Schwarzenegger Campaigns for Repeal of Employer-Sponsored Health Coverage Law
Gov. Arnold Schwarzenegger (R) this weekend "played" on his "extraordinary popularity" at rallies across the state, hoping to "sway opinion" on a number of ballot initiatives and "urg[ing]" state residents to vote to repeal a state law (SB 2) that will mandate employer-sponsored health coverage for some businesses, the San Francisco Chronicle reports (Wildermuth, San Francisco Chronicle, 11/1).
Proposition 72 allows California residents to vote "yes" to uphold or "no" to repeal SB 2, a state law that will require some employers to provide health insurance to employees or pay into a state fund to provide such coverage.
SB 2, which is scheduled to take effect Jan. 1, 2006, will require employers with 200 or more employees to provide health insurance to workers and their dependents by 2006 or pay into the state fund. Employers with 50 to 199 employees will have to provide health insurance to workers by 2007.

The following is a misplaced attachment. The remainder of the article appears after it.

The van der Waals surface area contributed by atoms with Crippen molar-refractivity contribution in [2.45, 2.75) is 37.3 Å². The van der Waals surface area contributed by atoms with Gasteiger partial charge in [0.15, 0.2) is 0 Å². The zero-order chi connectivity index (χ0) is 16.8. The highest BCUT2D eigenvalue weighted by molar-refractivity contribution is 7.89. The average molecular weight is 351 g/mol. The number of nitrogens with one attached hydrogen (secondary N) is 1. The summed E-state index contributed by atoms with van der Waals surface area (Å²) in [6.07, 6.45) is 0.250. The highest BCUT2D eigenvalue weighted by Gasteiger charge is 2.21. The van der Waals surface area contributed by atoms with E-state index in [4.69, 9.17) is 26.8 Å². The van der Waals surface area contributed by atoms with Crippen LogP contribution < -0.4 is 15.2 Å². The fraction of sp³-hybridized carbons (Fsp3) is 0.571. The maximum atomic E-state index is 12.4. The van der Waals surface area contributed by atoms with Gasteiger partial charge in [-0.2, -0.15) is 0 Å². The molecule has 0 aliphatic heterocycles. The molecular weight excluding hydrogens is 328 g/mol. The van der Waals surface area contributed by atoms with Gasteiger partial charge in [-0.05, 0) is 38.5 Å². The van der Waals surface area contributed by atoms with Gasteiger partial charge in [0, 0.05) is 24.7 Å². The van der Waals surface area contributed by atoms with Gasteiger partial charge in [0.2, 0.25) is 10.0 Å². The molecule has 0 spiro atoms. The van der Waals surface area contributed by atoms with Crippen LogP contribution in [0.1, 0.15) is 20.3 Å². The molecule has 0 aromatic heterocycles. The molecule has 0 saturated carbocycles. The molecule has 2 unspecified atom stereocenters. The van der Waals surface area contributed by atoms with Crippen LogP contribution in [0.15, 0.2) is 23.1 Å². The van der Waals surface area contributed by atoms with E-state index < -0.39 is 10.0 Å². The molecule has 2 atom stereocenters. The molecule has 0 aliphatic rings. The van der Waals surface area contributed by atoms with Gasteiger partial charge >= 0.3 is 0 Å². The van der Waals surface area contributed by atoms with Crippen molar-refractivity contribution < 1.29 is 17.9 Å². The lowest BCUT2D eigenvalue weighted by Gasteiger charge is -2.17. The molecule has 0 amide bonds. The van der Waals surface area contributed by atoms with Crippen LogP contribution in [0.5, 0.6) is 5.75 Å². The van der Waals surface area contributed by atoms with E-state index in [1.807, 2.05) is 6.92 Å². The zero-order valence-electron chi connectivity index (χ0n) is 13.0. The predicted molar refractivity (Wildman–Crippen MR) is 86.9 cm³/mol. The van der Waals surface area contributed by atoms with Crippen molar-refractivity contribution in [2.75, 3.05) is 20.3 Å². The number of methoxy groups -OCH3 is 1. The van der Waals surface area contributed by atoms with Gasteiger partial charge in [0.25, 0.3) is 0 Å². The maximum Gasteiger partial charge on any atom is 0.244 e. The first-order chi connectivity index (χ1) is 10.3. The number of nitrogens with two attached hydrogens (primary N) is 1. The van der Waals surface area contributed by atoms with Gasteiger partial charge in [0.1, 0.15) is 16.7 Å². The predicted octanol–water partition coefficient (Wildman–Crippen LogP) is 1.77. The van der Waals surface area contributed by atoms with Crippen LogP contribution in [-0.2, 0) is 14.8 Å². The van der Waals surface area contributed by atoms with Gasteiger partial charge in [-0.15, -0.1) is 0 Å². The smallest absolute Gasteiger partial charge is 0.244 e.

Companies with fewer than 20 workers will not have to comply with the law, and the law also will exempt employers with 20 to 49 workers unless the state provides them with tax credits to offset the cost of health coverage (California Healthline, 10/28).
On a bus tour that will last through Monday, Schwarzenegger "kept his pitches for President Bush and Republican legislative candidates to a minimum" and focused on "the nonpartisan propositions in which he has a stake," the Sacramento Bee reports (Talev, Sacramento Bee, 11/1).
Schwarzenegger presented "shorthand slogans for every measure" at the "carefully staged events," the San Jose Mercury News reports (Folmar, San Jose Mercury News, 10/31).
The governor said that some people are "confused" by the 16 initiatives on this year's statewide ballot and advised voters to look for guidance on his Web site and in a voter guide he has mailed to residents statewide.